Tips and Tricks for Visiting U.S. National Parks
Visiting one of our national parks in your RV is a great way to spend some time outdoors this summer. No matter where you live, there is likely a park nearby where you can see the beauty of our country up close. The National Park System includes 432 areas covering more than 85 million acres. You can pick from parks with lakes, mountains, meadows, forests, canyons, caves, and even sand dunes!
The National Park System includes not only the 63 national parks, but also monuments, battlefields, historic sites, seashores, scenic rivers and trails, and the White House. With all of these choices, you are sure to find a place that will cater to your interests. Whether you like hiking, biking, boating, photography, learning about history, or observing nature, you won’t be disappointed with a visit to a national park. Here are some tips and tricks for making the most of your next visit.
Guest Post by Robin Buck
KNOW BEFORE YOU GO:
Start by doing your research. Nps.gov is an easy-to-use website that allows you to find a national park as well as see what it offers. You can check things like visitor center operating hours, road and trail conditions, weather, safety tips, camping information, and available activities. Looking at the park maps online will allow for advance planning before you arrive. In these current times, it is also important to check for any active alerts or closures that might be in effect.
As soon as you know where you want to go, you should look into booking a place to stay. Summer is a peak travel time and campgrounds in the most popular parks can book up very quickly. In addition to campgrounds inside a national park, there are also usually a few commercial campgrounds nearby. Campgrounds inside the national parks tend to have smaller sites than the commercial campgrounds, so if your RV is large that may be a factor to consider.
One thing that can save you money is investing in an annual national park pass. For $80 it gives you access to as many parks as you can visit in a year. Given that some parks charge between $25-$45 for entrance fees, just visiting several parks makes the cost worthwhile. There are also lifetime passes for seniors, free passes for active-duty military and all 4th graders, and access passes for visitors with permanent disabilities. You can purchase passes at the park entrance station or online at nps.gov.
For 2021, several parks have also implemented a timed ticket entry system to manage visitation levels and Covid-19 risks. This ticket is in addition to park entry fees and must be purchased ahead of time at Recreation.gov (cost is only $1- $2). The national parks affected are Acadia, Rocky Mountain, Glacier, Haleakala, Zion, and Yosemite. Each park has different policies on whether the ticket is needed for a particular entrance or road and what times the tickets are required. At Glacier National Park recently we could not get timed tickets, but we were still able to visit the park by going at early or later times or using alternate entrances.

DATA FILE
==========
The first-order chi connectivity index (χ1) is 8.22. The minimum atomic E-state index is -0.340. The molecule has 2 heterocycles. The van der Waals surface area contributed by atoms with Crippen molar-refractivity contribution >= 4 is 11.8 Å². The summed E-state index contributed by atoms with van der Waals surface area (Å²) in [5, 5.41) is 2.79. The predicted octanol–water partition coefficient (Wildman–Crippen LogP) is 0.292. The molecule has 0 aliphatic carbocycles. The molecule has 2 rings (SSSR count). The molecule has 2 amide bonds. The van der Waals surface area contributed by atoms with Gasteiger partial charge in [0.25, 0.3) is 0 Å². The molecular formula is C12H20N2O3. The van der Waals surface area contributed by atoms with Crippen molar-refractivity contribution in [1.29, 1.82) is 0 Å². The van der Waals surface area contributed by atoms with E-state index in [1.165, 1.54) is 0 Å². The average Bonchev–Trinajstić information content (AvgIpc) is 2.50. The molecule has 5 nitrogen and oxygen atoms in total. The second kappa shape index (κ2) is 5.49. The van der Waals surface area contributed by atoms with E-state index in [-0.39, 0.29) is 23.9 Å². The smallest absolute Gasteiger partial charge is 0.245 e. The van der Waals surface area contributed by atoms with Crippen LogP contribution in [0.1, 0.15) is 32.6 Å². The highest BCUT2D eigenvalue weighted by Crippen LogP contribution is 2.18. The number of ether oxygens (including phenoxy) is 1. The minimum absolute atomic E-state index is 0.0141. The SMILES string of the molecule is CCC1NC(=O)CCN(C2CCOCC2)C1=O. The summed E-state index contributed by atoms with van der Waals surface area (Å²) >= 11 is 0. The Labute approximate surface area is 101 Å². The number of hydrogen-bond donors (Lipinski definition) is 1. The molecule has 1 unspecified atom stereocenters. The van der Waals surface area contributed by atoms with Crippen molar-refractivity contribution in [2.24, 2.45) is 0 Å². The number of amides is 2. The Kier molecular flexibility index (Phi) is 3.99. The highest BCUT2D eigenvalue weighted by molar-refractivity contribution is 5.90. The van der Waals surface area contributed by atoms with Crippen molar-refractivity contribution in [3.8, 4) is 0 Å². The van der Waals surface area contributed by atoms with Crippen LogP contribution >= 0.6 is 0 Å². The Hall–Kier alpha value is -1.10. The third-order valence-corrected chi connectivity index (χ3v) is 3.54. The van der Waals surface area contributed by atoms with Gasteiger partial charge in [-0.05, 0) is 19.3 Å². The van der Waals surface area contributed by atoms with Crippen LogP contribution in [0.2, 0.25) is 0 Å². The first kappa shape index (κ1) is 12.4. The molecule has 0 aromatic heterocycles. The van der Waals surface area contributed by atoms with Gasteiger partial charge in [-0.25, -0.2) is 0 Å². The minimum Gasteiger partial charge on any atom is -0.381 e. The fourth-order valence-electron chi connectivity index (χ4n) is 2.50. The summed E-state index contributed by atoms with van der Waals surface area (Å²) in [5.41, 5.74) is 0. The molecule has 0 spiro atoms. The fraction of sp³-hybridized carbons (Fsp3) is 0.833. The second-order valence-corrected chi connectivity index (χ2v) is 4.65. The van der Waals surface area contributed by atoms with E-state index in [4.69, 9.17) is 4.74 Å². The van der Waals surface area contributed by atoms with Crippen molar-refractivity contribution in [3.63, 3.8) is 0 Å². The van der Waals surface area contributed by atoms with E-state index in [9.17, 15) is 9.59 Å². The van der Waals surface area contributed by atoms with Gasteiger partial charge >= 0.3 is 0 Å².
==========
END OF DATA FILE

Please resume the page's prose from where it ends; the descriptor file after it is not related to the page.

Tips and Tricks for Visiting U.S. National Parks:
Many people who visit national parks participate in some type of outdoor activity. Make sure your packing list includes necessary gear and supplies if you are going to be hiking, biking, climbing, or boating. Standard items like clothing for different types of weather, good walking shoes, sunscreen, a hat, camera, backpack, and water bottle are a good place to start. If you have equipment and supplies at home, it will be much more cost effective than buying or renting things in a resort area.
When you arrive at the park, I suggest making the Visitor Center your first stop. Talk to a park ranger — they are your experts and can answer any questions you might have or even make suggestions if you are not sure of the best options for your family. Many Visitor Centers also have films about the area’s history, trail maps, gift shops, and even special events like guided hikes or ranger talks. I love having a parks passport book where I can get the stamp from each park that we visit.
After checking out the visitor center, you will be ready to head out into the park. Make sure you have your good walking shoes, hat, sunscreen, water, snacks, and a map of the area you want to see. If you have several days in the park, you can spread out your activities, so you don’t overdo it. Sometimes we will save the longer hikes for day two so that we can go early and get a jump on the crowds or the heat. Don’t forget your camera so you can take awesome photos to preserve your memories.
LEAVE NO TRACE:
With so many vacationers out in our national parks this year, it is important to remember to minimize your impact. As you spend time in the outdoors, please be conscious of the effect your actions can have on plants, animals, and ecosystems. The motto “Leave No Trace” encourages us all to respect wildlife, be considerate of others, leave what you find, and dispose of waste properly. Staying on trails and following park signs and regulations will ensure a good visit for your family and for those who come after you.
Whether you are visiting monuments, hiking, or just looking out at beautiful scenery, I bet you will love your RV trip to a national park. All it takes is a little research and using these simple guidelines. A well-planned visit will not only keep you from stressing out but will help you enjoy the beauty of our national parks and leave with amazing memories!
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Robin and her husband, Mike, are Air Force veterans and empty nesters who travel full-time in their Entegra Anthem motorhome. Always ready to explore, they love nature and wildlife, meeting new friends, and discovering America’s many hidden gems. Robin chronicles their adventures and experiences on her travel blog RVing with Robin.